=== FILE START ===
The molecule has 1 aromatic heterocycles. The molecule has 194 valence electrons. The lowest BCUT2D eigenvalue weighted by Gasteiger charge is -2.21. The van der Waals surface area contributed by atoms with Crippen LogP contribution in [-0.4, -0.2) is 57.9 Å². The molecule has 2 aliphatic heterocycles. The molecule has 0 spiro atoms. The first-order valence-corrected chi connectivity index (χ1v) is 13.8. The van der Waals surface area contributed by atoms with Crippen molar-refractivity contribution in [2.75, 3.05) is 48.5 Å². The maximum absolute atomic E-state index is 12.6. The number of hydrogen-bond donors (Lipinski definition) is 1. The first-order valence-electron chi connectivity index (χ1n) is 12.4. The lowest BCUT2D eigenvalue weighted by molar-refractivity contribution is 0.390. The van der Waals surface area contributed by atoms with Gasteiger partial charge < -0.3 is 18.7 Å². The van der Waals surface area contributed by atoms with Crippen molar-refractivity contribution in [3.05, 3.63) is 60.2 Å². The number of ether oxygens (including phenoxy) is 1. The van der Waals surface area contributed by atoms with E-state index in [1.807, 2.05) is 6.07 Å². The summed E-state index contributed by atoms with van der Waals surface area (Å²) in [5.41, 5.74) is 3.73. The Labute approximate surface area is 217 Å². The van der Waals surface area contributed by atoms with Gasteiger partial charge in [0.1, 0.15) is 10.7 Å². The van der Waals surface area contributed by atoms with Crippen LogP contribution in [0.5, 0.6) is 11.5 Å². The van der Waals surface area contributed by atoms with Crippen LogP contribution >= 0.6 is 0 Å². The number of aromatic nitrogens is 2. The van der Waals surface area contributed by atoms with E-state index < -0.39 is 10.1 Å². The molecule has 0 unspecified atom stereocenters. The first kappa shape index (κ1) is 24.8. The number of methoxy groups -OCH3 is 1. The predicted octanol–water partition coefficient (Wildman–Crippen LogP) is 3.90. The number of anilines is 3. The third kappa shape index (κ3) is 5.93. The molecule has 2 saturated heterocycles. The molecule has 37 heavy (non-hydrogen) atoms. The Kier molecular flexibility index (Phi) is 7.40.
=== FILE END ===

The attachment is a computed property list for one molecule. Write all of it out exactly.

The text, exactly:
The molecule has 1 aromatic heterocycles. The molecule has 194 valence electrons. The lowest BCUT2D eigenvalue weighted by Gasteiger charge is -2.21. The van der Waals surface area contributed by atoms with Crippen LogP contribution in [-0.4, -0.2) is 57.9 Å². The molecule has 2 aliphatic heterocycles. The molecule has 0 spiro atoms. The first-order valence-corrected chi connectivity index (χ1v) is 13.8. The van der Waals surface area contributed by atoms with Crippen molar-refractivity contribution in [2.75, 3.05) is 48.5 Å². The maximum absolute atomic E-state index is 12.6. The number of hydrogen-bond donors (Lipinski definition) is 1. The first-order valence-electron chi connectivity index (χ1n) is 12.4. The lowest BCUT2D eigenvalue weighted by molar-refractivity contribution is 0.390. The van der Waals surface area contributed by atoms with Gasteiger partial charge < -0.3 is 18.7 Å². The van der Waals surface area contributed by atoms with Crippen molar-refractivity contribution in [3.05, 3.63) is 60.2 Å². The number of ether oxygens (including phenoxy) is 1. The van der Waals surface area contributed by atoms with E-state index in [1.807, 2.05) is 6.07 Å². The summed E-state index contributed by atoms with van der Waals surface area (Å²) in [5.41, 5.74) is 3.73. The Labute approximate surface area is 217 Å². The van der Waals surface area contributed by atoms with Gasteiger partial charge in [0.1, 0.15) is 10.7 Å². The van der Waals surface area contributed by atoms with Crippen LogP contribution in [0.5, 0.6) is 11.5 Å². The van der Waals surface area contributed by atoms with Crippen LogP contribution >= 0.6 is 0 Å². The number of aromatic nitrogens is 2. The van der Waals surface area contributed by atoms with E-state index < -0.39 is 10.1 Å². The molecule has 0 unspecified atom stereocenters. The first kappa shape index (κ1) is 24.8. The number of methoxy groups -OCH3 is 1. The predicted octanol–water partition coefficient (Wildman–Crippen LogP) is 3.90. The number of anilines is 3. The third kappa shape index (κ3) is 5.93. The molecule has 2 saturated heterocycles. The molecule has 37 heavy (non-hydrogen) atoms. The Kier molecular flexibility index (Phi) is 7.40.